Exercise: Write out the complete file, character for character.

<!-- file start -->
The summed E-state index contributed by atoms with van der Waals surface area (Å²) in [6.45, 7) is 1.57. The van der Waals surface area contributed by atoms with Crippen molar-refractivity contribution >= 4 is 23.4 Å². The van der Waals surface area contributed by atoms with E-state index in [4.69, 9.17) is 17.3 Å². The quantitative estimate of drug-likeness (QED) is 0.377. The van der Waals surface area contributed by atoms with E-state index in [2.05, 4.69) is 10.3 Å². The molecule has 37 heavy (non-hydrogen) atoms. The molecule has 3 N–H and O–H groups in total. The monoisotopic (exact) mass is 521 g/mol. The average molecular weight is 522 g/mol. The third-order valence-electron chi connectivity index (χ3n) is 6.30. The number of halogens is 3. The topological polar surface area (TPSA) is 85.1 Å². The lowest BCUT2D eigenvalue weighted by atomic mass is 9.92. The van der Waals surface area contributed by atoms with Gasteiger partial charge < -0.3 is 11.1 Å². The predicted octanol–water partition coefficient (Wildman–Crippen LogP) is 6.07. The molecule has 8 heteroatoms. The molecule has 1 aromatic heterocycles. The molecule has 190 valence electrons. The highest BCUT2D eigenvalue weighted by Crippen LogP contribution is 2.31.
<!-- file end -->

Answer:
The summed E-state index contributed by atoms with van der Waals surface area (Å²) in [6.45, 7) is 1.57. The van der Waals surface area contributed by atoms with Crippen molar-refractivity contribution >= 4 is 23.4 Å². The van der Waals surface area contributed by atoms with E-state index in [4.69, 9.17) is 17.3 Å². The quantitative estimate of drug-likeness (QED) is 0.377. The van der Waals surface area contributed by atoms with E-state index in [2.05, 4.69) is 10.3 Å². The molecule has 37 heavy (non-hydrogen) atoms. The molecule has 3 N–H and O–H groups in total. The monoisotopic (exact) mass is 521 g/mol. The average molecular weight is 522 g/mol. The third-order valence-electron chi connectivity index (χ3n) is 6.30. The number of halogens is 3. The topological polar surface area (TPSA) is 85.1 Å². The lowest BCUT2D eigenvalue weighted by atomic mass is 9.92. The van der Waals surface area contributed by atoms with Gasteiger partial charge < -0.3 is 11.1 Å². The predicted octanol–water partition coefficient (Wildman–Crippen LogP) is 6.07. The molecule has 8 heteroatoms. The molecule has 1 aromatic heterocycles. The molecule has 190 valence electrons. The highest BCUT2D eigenvalue weighted by Crippen LogP contribution is 2.31.